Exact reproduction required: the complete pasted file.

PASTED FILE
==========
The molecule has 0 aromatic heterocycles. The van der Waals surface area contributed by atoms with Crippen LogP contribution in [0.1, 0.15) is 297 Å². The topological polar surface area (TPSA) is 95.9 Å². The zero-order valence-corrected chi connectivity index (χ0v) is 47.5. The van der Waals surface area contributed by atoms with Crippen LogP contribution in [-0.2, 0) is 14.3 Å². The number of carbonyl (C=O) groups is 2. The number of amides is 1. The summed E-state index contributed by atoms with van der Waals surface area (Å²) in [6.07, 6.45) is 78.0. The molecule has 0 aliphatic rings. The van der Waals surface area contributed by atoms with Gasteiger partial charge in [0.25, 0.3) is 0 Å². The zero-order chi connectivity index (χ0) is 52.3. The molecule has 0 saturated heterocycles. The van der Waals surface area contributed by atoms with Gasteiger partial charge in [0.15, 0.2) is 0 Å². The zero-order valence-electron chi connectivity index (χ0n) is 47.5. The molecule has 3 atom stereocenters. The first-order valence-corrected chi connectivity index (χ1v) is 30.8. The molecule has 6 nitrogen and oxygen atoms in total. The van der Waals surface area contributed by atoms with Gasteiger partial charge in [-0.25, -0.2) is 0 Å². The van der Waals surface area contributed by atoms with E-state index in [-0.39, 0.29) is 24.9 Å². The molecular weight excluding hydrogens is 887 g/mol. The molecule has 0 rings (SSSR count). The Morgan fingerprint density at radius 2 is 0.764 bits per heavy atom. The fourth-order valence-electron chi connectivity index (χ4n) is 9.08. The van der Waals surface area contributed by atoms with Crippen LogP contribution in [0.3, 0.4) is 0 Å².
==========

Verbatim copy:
The molecule has 0 aromatic heterocycles. The van der Waals surface area contributed by atoms with Crippen LogP contribution in [0.1, 0.15) is 297 Å². The topological polar surface area (TPSA) is 95.9 Å². The zero-order valence-corrected chi connectivity index (χ0v) is 47.5. The van der Waals surface area contributed by atoms with Crippen LogP contribution in [-0.2, 0) is 14.3 Å². The number of carbonyl (C=O) groups is 2. The number of amides is 1. The summed E-state index contributed by atoms with van der Waals surface area (Å²) in [6.07, 6.45) is 78.0. The molecule has 0 aliphatic rings. The van der Waals surface area contributed by atoms with Gasteiger partial charge in [0.25, 0.3) is 0 Å². The zero-order chi connectivity index (χ0) is 52.3. The molecule has 0 saturated heterocycles. The van der Waals surface area contributed by atoms with Gasteiger partial charge in [0.15, 0.2) is 0 Å². The zero-order valence-electron chi connectivity index (χ0n) is 47.5. The molecule has 3 atom stereocenters. The first-order valence-corrected chi connectivity index (χ1v) is 30.8. The molecule has 6 nitrogen and oxygen atoms in total. The van der Waals surface area contributed by atoms with Gasteiger partial charge in [-0.25, -0.2) is 0 Å². The van der Waals surface area contributed by atoms with E-state index in [-0.39, 0.29) is 24.9 Å². The molecular weight excluding hydrogens is 887 g/mol. The molecule has 0 rings (SSSR count). The Morgan fingerprint density at radius 2 is 0.764 bits per heavy atom. The fourth-order valence-electron chi connectivity index (χ4n) is 9.08. The van der Waals surface area contributed by atoms with Crippen LogP contribution in [0.3, 0.4) is 0 Å².